Help Ensure the Powerful Presence Continues at Immigration and Customs Enforcement (ICE) which continues to ask immigrants without documents to return for check-in meetings in Manchester, sometimes with airline tickets in hand. Our presence has made a difference in slowing down deportations especially for 60+ Christian Indonesians who came to the US many years ago. The next vigils will he held November 29, December 5, December 8, and December 19.  Vigils are from 8:30 – 10 a.m. at the Norris Cotton Federal Building, 275 Chestnut Street, Manchester. Meet a 7 a.m. at the CCBA to carpool. We will return to the CCBA by 11/11:30 a.m. Please signup here.21367040_1617111501654177_4618948390388660212_o

Being Saved by Grace is Just the Beginning! A Sermon by the Rev. Nancy Vogele, delivered on the 500th Anniversary of the Reformation

This sermon was delivered on Sunday, October 29, 2017, the 500th Anniversary of the Reformation, by the Rev. Nancy Vogele at Our Savior Lutheran Church and Campus Ministry – Hanover, NH.  The gospel reading was John 8:31-36

Let me begin with a few preliminary notes:

First, a HUGE “thank you” to all of you who made this celebration possible.  Who practiced and practiced and practiced so our music is glorious. Who organized our luncheon and all who have brought food to share – and bread … and beer.  A huge “thank you” to all who helped organize our numerous Reformation events, too.  All of it brings us to this day. It is all God’s work and God needs our hands to make it visible.  Thank you for making God’s work and grace and love visible.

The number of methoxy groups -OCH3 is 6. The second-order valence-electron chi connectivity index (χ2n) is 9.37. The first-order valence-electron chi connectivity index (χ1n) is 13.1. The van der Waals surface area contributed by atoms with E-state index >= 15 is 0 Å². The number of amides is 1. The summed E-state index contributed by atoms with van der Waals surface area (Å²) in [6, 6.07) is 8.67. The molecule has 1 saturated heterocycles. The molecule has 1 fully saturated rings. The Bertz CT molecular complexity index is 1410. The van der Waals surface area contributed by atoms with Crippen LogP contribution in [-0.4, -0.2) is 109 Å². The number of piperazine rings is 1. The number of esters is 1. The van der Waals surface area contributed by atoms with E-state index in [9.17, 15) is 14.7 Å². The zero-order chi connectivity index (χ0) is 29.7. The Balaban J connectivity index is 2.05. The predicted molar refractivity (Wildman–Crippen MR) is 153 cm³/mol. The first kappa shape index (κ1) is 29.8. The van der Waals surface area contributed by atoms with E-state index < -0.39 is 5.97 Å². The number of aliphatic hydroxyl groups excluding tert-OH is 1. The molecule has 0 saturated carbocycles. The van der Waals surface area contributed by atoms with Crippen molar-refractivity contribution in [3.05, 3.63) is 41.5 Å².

It is a bit daunting as an Episcopal priest to be preaching on Reformation Sunday and not just any Reformation Sunday!  I have read and read about the Reformation and this Sunday observance and I even collected a bunch of reformation themed phrases as inspiration.  Phrases like: “Always reforming.” “Looking Back and Called Forward.”  “Freed and Renewed in Christ”  “500 years of God’s Grace in Action.”  “Protest” and “Reform”.  And yet, even with all these inspiring phrases, I was drawing a blank on how to focus this sermon.

And then I received an email this past week from a student writing for the Dartmouth Review.  He wrote,

“Dear Pastor Vogele,

I am a contributor to The Dartmouth Review independent newspaper, and I’m writing an article for next week’s issue about the 500th anniversary of the start of the Protestant Reformation. I was hoping that you may be available for comment on the importance of the beginning of the Protestant Reformation to your Lutheran faith and the legacy of Martin Luther within your denomination. The Lutheran Church and Student Center is an important Protestant community on campus, and it would be great to get your input.” Continue reading Being Saved by Grace is Just the Beginning! A Sermon by the Rev. Nancy Vogele, delivered on the 500th Anniversary of the Reformation

Responding to the Invitation, a sermon by the Rev. Nancy Vogele

This sermon was delivered on Sunday, October 15, 2017 by the Rev. Nancy Vogele at Our Savior Lutheran Church and Campus Ministry – Hanover, NH.  The gospel reading was Matthew 22:1-14